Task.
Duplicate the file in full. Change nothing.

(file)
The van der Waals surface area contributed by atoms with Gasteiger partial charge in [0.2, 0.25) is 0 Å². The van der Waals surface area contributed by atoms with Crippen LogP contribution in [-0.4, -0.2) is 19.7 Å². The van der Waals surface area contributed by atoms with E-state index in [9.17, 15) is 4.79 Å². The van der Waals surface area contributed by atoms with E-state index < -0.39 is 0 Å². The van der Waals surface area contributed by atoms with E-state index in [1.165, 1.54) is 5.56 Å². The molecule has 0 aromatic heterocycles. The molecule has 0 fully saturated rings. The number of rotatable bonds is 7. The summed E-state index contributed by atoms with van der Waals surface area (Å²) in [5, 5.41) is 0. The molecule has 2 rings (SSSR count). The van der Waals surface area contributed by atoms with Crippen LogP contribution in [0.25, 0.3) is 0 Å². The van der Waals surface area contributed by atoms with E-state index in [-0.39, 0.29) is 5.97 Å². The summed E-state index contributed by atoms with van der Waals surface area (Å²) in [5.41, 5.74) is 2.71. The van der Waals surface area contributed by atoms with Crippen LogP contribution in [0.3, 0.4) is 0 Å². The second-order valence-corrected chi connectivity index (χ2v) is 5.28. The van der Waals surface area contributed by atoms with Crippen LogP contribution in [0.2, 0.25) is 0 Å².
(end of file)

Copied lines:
The van der Waals surface area contributed by atoms with Gasteiger partial charge in [0.2, 0.25) is 0 Å². The van der Waals surface area contributed by atoms with Crippen LogP contribution in [-0.4, -0.2) is 19.7 Å². The van der Waals surface area contributed by atoms with E-state index in [9.17, 15) is 4.79 Å². The van der Waals surface area contributed by atoms with E-state index < -0.39 is 0 Å². The van der Waals surface area contributed by atoms with E-state index in [1.165, 1.54) is 5.56 Å². The molecule has 0 aromatic heterocycles. The molecule has 0 fully saturated rings. The number of rotatable bonds is 7. The summed E-state index contributed by atoms with van der Waals surface area (Å²) in [5, 5.41) is 0. The molecule has 2 rings (SSSR count). The van der Waals surface area contributed by atoms with Crippen LogP contribution in [0.25, 0.3) is 0 Å². The van der Waals surface area contributed by atoms with E-state index in [-0.39, 0.29) is 5.97 Å². The summed E-state index contributed by atoms with van der Waals surface area (Å²) in [5.41, 5.74) is 2.71. The van der Waals surface area contributed by atoms with Crippen LogP contribution in [0.3, 0.4) is 0 Å². The second-order valence-corrected chi connectivity index (χ2v) is 5.28. The van der Waals surface area contributed by atoms with Crippen LogP contribution in [0.2, 0.25) is 0 Å².